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Want to Live 12 Years Longer? A 30-Year Study Says Embracing an Optimism Mindset Is a Major Predictor of Longevity

Even better news: Since only 25 percent of your level of optimism is hereditary, becoming more positive is largely something you control. Here's how.

How to Be More Optimistic

Research shows that approximately 25 percent of our optimism set-point is genetic. That means 75 percent of your level of optimism can be shaped and learned. 

In one study, participants who spent five minutes a day for two weeks imagining their "best possible self" (in terms of professional, relationship, and personal goals) experienced significant increases in optimism.

If visualization isn't your thing -- it definitely isn't mine -- try another approach. If, as Jim Rohn says, we are the average of the five people we spend the most time with, simply spend more time with optimistic people. They'll be more encouraging. They'll be more supportive. Their enthusiasm will naturally rub off on you. 

If spending time in groups isn't your thing -- it kind of isn't mine -- then take a step back and think about your mindset. Generally speaking, people fall into two camps. Those with a fixed mindset believe that intelligence, ability, and skill are inborn and relatively fixed. That we are what we were born with.

Someone with a fixed mindset might say, "I didn't handle that well. I'm not cut out to be a leader."

People with a growth mindset believe that intelligence, ability, and skill can be developed through effort. That we are what we work to become. Someone with a growth mindset might say, "I didn't handle that well, but next time I'll make sure I'm more prepared." 

People who embrace a growth mindset believe success is based on effort and application, not innate talent. 

That makes YOU more optimistic. 

And will help YOU live a longer, healthier life.

Music Could Be the Next Best Treatment for Pain

It may come as a surprise, but music is a tried-and-true therapy for healing in the eyes of science. Numerous studies support its benefits in combination with other treatments, as well as on its own. Still, we don’t know much about its mechanism—we know that sound can provide physiological benefits, but not how.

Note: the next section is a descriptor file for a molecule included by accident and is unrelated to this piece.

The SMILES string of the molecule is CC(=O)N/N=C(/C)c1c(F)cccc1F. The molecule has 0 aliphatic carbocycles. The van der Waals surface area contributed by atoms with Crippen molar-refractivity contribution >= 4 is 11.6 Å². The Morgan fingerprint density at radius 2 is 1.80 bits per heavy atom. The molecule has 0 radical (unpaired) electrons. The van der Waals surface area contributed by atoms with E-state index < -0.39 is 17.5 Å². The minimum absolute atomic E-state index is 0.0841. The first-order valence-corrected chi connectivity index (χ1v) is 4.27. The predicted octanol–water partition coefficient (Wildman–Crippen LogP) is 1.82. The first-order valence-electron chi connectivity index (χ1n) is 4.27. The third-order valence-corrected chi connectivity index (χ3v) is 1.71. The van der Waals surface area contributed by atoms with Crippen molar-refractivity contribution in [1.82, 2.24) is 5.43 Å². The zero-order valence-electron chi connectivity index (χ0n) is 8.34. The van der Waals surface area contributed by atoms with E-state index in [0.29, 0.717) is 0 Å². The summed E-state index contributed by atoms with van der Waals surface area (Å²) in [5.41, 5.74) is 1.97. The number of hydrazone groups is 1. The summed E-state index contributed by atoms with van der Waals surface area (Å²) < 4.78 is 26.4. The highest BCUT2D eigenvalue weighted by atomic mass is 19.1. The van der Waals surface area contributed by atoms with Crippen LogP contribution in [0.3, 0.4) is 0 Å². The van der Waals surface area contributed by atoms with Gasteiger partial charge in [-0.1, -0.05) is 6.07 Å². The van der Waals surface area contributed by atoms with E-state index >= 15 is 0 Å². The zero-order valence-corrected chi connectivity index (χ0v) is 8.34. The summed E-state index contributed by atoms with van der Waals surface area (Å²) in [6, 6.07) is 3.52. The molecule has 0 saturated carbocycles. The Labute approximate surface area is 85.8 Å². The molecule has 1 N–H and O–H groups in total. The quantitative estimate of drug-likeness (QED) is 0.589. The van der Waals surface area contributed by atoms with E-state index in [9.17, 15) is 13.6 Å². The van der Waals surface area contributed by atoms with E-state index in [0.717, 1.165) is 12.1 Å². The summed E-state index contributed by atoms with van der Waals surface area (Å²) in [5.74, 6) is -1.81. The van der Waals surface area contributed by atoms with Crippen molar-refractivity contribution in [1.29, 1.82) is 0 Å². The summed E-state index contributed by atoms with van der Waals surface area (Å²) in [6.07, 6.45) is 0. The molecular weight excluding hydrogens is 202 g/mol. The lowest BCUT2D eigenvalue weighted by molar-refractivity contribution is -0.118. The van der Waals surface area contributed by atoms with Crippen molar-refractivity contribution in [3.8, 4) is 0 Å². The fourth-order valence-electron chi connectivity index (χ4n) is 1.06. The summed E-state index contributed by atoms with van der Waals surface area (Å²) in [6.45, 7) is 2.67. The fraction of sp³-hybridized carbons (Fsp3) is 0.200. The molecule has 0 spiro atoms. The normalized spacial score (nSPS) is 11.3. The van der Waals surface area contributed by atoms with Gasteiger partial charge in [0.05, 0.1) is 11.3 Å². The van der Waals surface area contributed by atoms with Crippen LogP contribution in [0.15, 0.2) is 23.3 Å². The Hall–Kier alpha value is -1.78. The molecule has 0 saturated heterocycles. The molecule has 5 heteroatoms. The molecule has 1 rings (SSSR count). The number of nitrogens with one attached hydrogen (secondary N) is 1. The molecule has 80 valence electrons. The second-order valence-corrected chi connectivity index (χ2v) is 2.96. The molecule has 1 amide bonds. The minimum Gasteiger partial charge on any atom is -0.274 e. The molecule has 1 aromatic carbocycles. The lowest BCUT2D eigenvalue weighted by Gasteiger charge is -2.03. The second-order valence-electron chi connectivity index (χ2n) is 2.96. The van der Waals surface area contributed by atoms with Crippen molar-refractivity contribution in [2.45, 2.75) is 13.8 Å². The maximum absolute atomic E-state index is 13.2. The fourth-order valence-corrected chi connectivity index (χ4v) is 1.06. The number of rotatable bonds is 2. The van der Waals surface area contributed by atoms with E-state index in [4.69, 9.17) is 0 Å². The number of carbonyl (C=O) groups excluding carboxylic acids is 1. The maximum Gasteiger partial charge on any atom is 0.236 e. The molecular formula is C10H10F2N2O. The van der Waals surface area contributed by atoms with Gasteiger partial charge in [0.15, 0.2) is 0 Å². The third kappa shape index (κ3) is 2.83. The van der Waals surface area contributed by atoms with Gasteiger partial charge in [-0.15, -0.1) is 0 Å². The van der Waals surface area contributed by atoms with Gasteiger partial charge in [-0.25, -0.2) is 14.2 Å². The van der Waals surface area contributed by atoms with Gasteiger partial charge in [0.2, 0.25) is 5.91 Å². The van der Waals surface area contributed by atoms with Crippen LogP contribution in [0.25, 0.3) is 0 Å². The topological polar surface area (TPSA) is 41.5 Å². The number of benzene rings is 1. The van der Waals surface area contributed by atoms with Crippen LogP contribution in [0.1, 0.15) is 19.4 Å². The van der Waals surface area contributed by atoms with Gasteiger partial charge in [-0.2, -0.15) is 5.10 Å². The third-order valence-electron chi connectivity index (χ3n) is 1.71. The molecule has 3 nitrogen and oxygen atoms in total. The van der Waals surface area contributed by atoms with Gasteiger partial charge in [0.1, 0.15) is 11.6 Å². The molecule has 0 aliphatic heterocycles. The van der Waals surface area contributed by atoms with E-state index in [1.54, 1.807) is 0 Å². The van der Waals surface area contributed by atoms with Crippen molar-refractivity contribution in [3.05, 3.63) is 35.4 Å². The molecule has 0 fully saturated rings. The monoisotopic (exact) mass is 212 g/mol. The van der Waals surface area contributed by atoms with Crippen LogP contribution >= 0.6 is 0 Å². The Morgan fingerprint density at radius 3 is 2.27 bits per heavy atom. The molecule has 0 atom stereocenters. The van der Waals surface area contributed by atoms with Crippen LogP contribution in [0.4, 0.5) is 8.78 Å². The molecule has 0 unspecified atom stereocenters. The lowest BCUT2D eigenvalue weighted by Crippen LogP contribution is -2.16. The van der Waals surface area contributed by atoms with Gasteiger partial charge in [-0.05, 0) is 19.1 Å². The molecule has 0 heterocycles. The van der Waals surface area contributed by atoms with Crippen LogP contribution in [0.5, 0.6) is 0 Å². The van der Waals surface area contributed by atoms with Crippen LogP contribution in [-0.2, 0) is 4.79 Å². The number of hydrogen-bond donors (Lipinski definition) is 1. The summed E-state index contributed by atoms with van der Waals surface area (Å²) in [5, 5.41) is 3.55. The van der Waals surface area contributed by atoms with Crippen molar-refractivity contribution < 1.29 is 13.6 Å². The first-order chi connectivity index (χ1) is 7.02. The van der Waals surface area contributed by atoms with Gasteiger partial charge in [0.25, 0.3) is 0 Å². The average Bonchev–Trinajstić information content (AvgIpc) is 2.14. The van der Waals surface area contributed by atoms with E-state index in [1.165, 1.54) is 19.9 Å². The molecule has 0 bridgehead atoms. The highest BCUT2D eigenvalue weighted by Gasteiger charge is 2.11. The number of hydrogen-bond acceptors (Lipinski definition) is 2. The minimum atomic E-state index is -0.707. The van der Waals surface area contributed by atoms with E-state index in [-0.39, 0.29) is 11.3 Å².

A new study in mice, published Thursday in the journal Science, reveals a recipe for leveraging music as a potential pain reliever and providing a low-cost, widely accessible alternative to traditional pharmaceuticals.

A team of neuroscientists from China and the U.S. injected the hind paws of lab mice with complete Freund's adjuvant, a solution that causes inflammation and pain. Then they prodded the hind paws and observed the threshold at which the mice flinched—providing a measurement of each animal’s tolerance for pain.

The team went on to play sounds at levels slightly higher than background noise and observed what kinds of effects these sounds had on the mice’s pain tolerance. It seems like the mice weren’t music snobs: They reacted equally to classical music, dissonant music, and white noise when each was played 5 decibels louder than ambient noise.

Whatever the music was, the overall effect was remarkable: The sounds being played led to significantly lower pain levels for the mice, a result that persisted even two days later.

“In the future, these findings could spur the development of alternative interventions for treating pain,” the authors wrote in the new paper.

Once they had evidence that the music therapy worked, the researchers peered into the mice’s brains and recorded the regions that lit up when they played the soothing sounds. They traced the effects through regions called the neocortex, thalamus, and brainstem to show how the music competed for airtime in the brain with pain signals from the paw.

According to an accompanying perspective article in Sciencewritten by Heidelberg University biologists Rohini Kuner and Thomas Kuner, previous explanations for the pain-relieving properties of music focused on sounds’ ability to distract listeners. While sound “likely contributes to distraction,” they wrote that the study details a new and distinct pathway for pain suppression.